Linking animal behaviour and tree recruitment: Caching decisions by a scatter hoarder corvid determine seed fate in a Mediterranean agroforestry system
Molina-Morales, Mercedes et al. (2022), Linking animal behaviour and tree recruitment: Caching decisions by a scatter hoarder corvid determine seed fate in a Mediterranean agroforestry system, Dryad, Dataset, https://doi.org/10.5061/dryad.fn2z34tz1
1. Seed dispersal by scatter-hoarder corvids is key for the establishment of important tree species from the Holarctic region such as the walnut (Juglans regia). However, the factors that drive animal decisions to cache seeds in specific locations and the consequences of these decisions on seed fate are poorly understood.
2. We experimentally created four distinct, replicated habitat types in a Mediterranean agricultural landscape where the Eurasian magpie (Pica pica) is a common scatter-hoarder: soft bare soil; compacted bare soil; compacted soil with a dense herbaceous cover; and soft linear bare soil made up of the irrigation furrows that separated the rest of the treatments. We also experimentally placed visual landmarks (stones, sticks, and bunches of dry plants) to test if magpies use them to place seed caches. Walnut dispersal from feeders to the habitats was monitored by radio-tracking and camera traps.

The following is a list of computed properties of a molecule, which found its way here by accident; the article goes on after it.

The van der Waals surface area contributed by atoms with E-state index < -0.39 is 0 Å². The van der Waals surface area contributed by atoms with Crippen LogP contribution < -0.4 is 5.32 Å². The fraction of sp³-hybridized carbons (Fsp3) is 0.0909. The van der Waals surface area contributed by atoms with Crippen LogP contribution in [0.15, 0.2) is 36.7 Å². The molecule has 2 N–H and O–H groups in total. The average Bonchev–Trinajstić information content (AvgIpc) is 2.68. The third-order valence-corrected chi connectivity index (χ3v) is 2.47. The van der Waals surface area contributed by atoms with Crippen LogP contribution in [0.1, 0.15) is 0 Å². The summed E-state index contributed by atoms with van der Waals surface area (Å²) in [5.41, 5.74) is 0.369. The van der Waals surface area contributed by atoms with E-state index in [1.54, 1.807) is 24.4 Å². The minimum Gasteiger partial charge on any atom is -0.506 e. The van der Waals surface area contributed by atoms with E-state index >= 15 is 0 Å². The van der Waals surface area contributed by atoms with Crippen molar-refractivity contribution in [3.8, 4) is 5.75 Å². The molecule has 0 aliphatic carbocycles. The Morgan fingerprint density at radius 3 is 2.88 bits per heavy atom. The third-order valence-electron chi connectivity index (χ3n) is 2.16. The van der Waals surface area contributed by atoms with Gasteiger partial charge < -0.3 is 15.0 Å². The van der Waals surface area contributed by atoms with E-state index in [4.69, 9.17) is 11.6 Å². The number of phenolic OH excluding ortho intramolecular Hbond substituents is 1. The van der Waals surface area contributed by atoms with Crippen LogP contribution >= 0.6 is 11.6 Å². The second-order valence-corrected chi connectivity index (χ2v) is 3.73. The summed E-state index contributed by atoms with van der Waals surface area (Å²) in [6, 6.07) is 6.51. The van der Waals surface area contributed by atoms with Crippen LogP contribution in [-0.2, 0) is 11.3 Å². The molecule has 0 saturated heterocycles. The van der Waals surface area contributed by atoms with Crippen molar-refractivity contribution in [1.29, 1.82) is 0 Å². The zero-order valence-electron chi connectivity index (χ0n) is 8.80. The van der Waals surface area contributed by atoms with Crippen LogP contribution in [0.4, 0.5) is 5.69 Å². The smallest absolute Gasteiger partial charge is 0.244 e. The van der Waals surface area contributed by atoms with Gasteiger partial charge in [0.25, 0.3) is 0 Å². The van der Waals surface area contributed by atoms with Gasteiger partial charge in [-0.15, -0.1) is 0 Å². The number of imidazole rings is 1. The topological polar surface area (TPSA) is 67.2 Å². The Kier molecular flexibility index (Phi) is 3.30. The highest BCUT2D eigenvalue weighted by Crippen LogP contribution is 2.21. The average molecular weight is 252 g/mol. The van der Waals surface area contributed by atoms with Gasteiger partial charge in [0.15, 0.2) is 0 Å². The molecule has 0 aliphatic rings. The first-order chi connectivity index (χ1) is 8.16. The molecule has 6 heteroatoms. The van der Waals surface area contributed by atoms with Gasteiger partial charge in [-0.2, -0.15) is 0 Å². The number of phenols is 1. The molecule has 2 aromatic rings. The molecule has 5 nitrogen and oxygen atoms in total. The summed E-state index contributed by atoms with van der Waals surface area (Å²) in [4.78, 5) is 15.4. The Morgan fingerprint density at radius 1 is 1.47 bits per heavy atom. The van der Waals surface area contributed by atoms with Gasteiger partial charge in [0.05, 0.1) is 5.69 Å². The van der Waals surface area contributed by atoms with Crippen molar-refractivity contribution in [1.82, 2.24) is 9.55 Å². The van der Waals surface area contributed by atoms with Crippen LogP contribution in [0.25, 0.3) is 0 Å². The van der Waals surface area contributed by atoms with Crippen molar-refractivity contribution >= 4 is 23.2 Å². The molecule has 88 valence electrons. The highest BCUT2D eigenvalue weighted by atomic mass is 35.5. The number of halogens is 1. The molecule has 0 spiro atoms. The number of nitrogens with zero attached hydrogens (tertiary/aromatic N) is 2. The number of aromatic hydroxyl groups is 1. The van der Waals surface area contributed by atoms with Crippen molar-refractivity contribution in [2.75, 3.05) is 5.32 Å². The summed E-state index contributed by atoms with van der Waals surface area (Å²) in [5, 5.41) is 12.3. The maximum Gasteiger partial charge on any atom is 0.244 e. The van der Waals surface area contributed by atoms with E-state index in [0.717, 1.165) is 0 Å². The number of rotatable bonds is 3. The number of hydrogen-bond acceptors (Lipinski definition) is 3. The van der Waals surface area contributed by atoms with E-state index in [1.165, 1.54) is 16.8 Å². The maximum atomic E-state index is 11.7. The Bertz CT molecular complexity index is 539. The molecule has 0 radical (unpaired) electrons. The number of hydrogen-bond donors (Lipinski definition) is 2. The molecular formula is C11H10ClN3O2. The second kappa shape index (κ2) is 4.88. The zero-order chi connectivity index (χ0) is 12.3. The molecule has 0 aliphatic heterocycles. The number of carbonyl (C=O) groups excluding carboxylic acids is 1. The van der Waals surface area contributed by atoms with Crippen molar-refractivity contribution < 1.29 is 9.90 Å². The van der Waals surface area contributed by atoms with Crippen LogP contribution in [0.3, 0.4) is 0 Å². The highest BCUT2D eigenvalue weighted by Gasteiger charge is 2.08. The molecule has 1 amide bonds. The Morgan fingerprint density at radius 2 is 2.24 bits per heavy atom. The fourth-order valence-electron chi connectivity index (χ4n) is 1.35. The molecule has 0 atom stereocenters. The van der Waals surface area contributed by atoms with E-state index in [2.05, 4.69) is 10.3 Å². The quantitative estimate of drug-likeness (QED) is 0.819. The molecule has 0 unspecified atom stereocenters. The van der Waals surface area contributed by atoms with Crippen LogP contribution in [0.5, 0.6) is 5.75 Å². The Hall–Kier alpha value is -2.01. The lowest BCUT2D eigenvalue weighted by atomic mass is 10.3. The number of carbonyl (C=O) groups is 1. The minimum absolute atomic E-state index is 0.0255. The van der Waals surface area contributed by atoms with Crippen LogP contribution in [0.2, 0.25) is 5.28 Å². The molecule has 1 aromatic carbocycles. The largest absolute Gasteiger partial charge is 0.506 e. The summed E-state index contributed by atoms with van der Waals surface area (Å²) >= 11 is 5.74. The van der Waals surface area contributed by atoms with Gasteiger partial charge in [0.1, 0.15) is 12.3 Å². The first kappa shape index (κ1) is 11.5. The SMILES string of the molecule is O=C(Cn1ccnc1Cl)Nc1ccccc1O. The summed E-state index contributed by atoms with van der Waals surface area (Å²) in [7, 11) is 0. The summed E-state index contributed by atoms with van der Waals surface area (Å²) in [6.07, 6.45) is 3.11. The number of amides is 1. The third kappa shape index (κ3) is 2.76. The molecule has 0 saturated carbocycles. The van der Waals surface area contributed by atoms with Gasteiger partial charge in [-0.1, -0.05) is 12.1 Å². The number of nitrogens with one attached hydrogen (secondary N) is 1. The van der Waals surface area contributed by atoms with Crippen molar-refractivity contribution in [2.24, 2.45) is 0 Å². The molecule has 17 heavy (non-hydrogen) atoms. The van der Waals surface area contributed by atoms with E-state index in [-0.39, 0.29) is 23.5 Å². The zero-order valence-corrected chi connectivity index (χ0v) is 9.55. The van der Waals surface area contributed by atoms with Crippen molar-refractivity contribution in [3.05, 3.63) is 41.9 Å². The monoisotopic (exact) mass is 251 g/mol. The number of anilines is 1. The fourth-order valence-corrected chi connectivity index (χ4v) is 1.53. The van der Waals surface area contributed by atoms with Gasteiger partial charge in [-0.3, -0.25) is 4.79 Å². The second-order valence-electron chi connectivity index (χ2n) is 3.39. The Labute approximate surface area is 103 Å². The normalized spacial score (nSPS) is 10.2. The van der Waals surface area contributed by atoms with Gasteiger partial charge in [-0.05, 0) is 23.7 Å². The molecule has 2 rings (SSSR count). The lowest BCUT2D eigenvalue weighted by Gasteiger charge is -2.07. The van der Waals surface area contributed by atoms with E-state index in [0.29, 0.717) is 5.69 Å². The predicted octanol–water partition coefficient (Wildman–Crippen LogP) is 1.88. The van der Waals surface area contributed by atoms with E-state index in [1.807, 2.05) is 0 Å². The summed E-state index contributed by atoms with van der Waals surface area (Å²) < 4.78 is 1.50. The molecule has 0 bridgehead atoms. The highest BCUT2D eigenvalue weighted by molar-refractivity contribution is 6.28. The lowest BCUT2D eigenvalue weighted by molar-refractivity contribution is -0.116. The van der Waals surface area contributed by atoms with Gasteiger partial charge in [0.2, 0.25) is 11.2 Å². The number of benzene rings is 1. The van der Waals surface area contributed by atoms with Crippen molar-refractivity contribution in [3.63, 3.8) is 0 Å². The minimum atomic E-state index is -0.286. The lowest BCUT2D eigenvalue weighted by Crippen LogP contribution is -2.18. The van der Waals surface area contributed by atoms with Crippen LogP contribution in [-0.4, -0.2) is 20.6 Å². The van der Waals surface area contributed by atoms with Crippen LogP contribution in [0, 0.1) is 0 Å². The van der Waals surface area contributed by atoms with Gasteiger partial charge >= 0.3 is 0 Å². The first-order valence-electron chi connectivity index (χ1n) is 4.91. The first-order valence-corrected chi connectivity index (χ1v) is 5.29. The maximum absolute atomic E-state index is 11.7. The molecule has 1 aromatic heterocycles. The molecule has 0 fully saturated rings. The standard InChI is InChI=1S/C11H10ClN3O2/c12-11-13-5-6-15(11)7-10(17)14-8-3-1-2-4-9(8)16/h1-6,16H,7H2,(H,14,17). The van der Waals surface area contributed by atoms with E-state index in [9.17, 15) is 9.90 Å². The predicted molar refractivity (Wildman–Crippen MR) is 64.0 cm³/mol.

3. A sowing experiment simulating natural caches tested the effect of caching type on seed germination and seedling emergence. Seed mass was controlled for the dispersal and sowing experiments.
4. Magpies selected the two habitats with soft soil, and avoided the one with compacted soil, to cache nuts. Seed mass did not affect dispersal distance, germination, or emergence; however, heavier seeds were cached more often under litter and in the habitat with herbaceous cover, whereas lighter seeds were more often buried in the soft bare soil habitat. Seed burial under soil or litter determined seed fate, as there was virtually no emergence from unburied nuts. There was no evidence of any effect of the visual landmarks.
5. Synthesis. The consequences of seed caching for seedling early establishment are driven by a fine decision-making process of the disperser. Magpies seemed to ponder the characteristics of the habitat and the seed itself to determine where and how to cache each nut. By doing so, magpies reinforced the quality of seed dispersal effectiveness, as they cached walnuts in locations that enhanced both seed survival and seedling emergence.
Ministerio de Economía y Competitividad, Award: CGL2014-53308-P
Ministerio de Ciencia, Innovación y Universidades, Award: PID2019-106806GB-I00
Ministerio de Ciencia, Innovación y Universidades, Award: RTI2018-096187-J-100
Universidad de Alcalá, Award: CCG2014/BIO-02
Postdoctoral Juan de la Cierva-Incorporacion, Award: IJC2018-036411-I
Ministerio de Ciencia e Innovación, Award: PID2020-119372GA-100